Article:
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District bank earnings performance declined notably in the fourth quarter (see Chart A6). Despite continued improvement in interest income, earnings were hindered by increased interest expenses, overhead costs, provisions, and charge-offs, as well as reduced noninterest income (see Chart A4). Quarterly return on average assets (ROAA) totaled just 0.76 percent, the lowest since year-end 2011. The net interest margin (NIM) exceeds year-ago levels but remains below pre-pandemic averages as increases in funding costs continue to outpace gains in interest income (see Chart A11). District banks saw smaller increases in yields on earning assets—both loans and securities—compared to larger banks nationwide. Noninterest income dropped to a record low of 0.91 percent year-to-date (see Chart A15) as a result of continued pressure on gains on sale of loans, servicing fee income, and deposit service charges. Noninterest expenses also hindered earnings performance (see Chart A17), primarily driven by large FDIC assessment fees in the fourth quarter. In addition, provision expenses and charge-offs increased to near or above pre-pandemic levels, further inhibiting net income (see Chart B3).

Balance sheets grew modestly during the quarter. Asset growth totaled 2.2 percent quarter-over-quarter and was primarily attributable to growth in loans, as well as increasing cash and due from balances (see Chart C3). Loan growth continues to outpace growth in liquid assets, which decreased further to 13.3 percent of total assets, a 15-year low (see Chart D9). Regional banks carry the lowest level of liquid assets, both across the District and nationwide. The liquid asset ratio declines to 5.3 percent when excluding securities, which continue to be hindered by unrealized losses. However, unrealized loss positions have improved as a result of market rate movements. Unrealized losses on securities equaled 21 percent of Tier 1 capital as of the fourth quarter, the lowest level since the onset of the tightening cycle in March 2022 (see Supplemental Chart 1).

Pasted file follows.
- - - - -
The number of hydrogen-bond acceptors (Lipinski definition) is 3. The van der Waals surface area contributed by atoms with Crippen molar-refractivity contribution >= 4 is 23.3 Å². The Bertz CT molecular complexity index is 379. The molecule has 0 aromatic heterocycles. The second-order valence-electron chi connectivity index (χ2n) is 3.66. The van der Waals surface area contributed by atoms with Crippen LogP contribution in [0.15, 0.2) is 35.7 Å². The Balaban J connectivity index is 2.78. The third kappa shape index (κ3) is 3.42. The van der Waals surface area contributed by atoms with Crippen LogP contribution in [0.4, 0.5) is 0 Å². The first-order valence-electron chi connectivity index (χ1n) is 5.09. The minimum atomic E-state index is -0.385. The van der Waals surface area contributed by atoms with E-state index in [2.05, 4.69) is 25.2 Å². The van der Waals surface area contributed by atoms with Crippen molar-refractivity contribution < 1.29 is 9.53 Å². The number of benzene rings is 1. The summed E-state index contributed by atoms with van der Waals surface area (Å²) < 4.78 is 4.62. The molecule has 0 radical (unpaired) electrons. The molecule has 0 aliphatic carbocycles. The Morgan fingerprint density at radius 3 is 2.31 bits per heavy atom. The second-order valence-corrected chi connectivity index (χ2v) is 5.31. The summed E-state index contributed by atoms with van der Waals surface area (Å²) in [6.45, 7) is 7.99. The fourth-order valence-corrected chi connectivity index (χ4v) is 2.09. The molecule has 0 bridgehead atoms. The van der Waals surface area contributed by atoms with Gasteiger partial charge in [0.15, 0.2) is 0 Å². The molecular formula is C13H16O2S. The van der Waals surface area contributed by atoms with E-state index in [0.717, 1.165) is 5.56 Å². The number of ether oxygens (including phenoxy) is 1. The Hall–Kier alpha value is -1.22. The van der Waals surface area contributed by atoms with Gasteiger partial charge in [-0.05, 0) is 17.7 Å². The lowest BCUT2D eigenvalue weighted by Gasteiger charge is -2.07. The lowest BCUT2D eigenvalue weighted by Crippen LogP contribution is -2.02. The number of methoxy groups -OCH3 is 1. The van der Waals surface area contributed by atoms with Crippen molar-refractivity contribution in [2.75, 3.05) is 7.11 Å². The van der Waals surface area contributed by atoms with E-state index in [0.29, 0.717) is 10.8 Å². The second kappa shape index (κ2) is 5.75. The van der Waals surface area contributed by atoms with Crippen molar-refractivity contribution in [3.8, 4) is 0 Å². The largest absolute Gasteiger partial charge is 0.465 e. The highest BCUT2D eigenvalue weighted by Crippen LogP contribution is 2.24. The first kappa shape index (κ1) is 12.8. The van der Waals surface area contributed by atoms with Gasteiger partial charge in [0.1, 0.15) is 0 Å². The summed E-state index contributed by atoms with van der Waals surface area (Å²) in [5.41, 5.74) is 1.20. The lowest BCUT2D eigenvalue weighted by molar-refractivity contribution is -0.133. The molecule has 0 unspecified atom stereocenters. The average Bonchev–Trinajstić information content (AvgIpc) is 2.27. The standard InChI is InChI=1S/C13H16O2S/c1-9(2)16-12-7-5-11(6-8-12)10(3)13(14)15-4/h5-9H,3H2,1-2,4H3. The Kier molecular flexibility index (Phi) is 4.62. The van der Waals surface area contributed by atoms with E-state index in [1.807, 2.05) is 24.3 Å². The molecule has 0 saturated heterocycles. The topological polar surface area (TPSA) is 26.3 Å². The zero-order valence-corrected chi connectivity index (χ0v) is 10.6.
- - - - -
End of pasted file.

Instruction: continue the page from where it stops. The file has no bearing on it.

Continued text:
Growth during the quarter was largely funded by deposits, particularly time deposits, (see Chart C3) while growth in other borrowings slowed (see Charts D10-D11). Core deposits, as defined in the Uniform Bank Performance Report (UBPR), increased for the first time since the first quarter of 2022, with growth seen in all major account types. Reliance on noncore funding stabilized in the latter half of the year but remains elevated at 16.2 percent of assets, up from 11.2 percent one year ago.

Regarding credit conditions, noncurrent loans, nonaccruals, and charge-offs have increased from prior-year lows but remain below pre-pandemic averages, with the exception of consumer loans (see Charts B5 and B8). In particular, consumer loans 30-89 days past due, as well as consumer nonaccrual loans, are elevated across District banks.

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    In addition to an increase in the initial base deposit insurance assessment rate, the FDIC also implemented a special assessment applicable to larger banks to recoup losses to the Deposit Insurance Fund (DIF) following the bank failures of 2023. Banks were to recognize the expense for the special assessment in 4Q, pursuant to accounting rules.